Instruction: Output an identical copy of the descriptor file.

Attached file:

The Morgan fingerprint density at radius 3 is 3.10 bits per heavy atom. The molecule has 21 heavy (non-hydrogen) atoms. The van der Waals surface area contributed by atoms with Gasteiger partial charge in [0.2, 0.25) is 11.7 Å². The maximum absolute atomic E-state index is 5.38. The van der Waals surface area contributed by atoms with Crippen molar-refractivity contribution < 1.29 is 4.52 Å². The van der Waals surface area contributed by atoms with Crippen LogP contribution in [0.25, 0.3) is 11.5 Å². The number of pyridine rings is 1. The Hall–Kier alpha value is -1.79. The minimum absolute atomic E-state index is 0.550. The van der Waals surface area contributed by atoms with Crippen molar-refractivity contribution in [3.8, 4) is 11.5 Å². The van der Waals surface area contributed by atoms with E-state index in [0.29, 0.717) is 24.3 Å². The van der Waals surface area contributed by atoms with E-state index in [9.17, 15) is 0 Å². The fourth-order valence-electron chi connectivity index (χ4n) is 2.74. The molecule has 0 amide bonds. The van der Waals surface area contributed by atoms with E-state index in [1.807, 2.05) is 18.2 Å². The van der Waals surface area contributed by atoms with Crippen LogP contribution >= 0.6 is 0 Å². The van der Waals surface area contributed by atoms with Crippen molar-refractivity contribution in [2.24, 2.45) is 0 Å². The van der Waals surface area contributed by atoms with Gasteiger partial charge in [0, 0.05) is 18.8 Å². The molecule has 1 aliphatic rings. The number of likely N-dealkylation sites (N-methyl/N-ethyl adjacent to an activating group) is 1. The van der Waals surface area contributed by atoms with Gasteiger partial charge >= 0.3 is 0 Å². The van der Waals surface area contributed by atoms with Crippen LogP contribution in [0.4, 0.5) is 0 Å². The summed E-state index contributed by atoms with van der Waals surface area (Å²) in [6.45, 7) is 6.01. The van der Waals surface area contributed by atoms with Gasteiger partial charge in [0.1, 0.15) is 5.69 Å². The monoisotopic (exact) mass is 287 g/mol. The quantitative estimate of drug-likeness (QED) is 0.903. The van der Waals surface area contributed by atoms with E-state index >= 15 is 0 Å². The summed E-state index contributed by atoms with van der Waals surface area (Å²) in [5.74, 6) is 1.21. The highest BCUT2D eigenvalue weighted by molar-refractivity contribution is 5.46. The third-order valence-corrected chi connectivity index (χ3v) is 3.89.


The Morgan fingerprint density at radius 3 is 3.10 bits per heavy atom. The molecule has 21 heavy (non-hydrogen) atoms. The van der Waals surface area contributed by atoms with Gasteiger partial charge in [0.2, 0.25) is 11.7 Å². The maximum absolute atomic E-state index is 5.38. The van der Waals surface area contributed by atoms with Crippen molar-refractivity contribution < 1.29 is 4.52 Å². The van der Waals surface area contributed by atoms with Crippen LogP contribution in [0.25, 0.3) is 11.5 Å². The number of pyridine rings is 1. The Hall–Kier alpha value is -1.79. The minimum absolute atomic E-state index is 0.550. The van der Waals surface area contributed by atoms with Crippen molar-refractivity contribution in [3.8, 4) is 11.5 Å². The van der Waals surface area contributed by atoms with E-state index in [0.29, 0.717) is 24.3 Å². The van der Waals surface area contributed by atoms with E-state index in [9.17, 15) is 0 Å². The fourth-order valence-electron chi connectivity index (χ4n) is 2.74. The molecule has 0 amide bonds. The van der Waals surface area contributed by atoms with E-state index in [1.807, 2.05) is 18.2 Å². The van der Waals surface area contributed by atoms with Crippen LogP contribution >= 0.6 is 0 Å². The van der Waals surface area contributed by atoms with Crippen molar-refractivity contribution in [2.24, 2.45) is 0 Å². The van der Waals surface area contributed by atoms with Gasteiger partial charge in [0, 0.05) is 18.8 Å². The molecule has 1 aliphatic rings. The number of likely N-dealkylation sites (N-methyl/N-ethyl adjacent to an activating group) is 1. The van der Waals surface area contributed by atoms with Gasteiger partial charge >= 0.3 is 0 Å². The van der Waals surface area contributed by atoms with Crippen LogP contribution in [0.4, 0.5) is 0 Å². The summed E-state index contributed by atoms with van der Waals surface area (Å²) in [6.45, 7) is 6.01. The van der Waals surface area contributed by atoms with Gasteiger partial charge in [0.1, 0.15) is 5.69 Å². The monoisotopic (exact) mass is 287 g/mol. The quantitative estimate of drug-likeness (QED) is 0.903. The van der Waals surface area contributed by atoms with E-state index >= 15 is 0 Å². The summed E-state index contributed by atoms with van der Waals surface area (Å²) in [5.74, 6) is 1.21. The highest BCUT2D eigenvalue weighted by molar-refractivity contribution is 5.46. The third-order valence-corrected chi connectivity index (χ3v) is 3.89.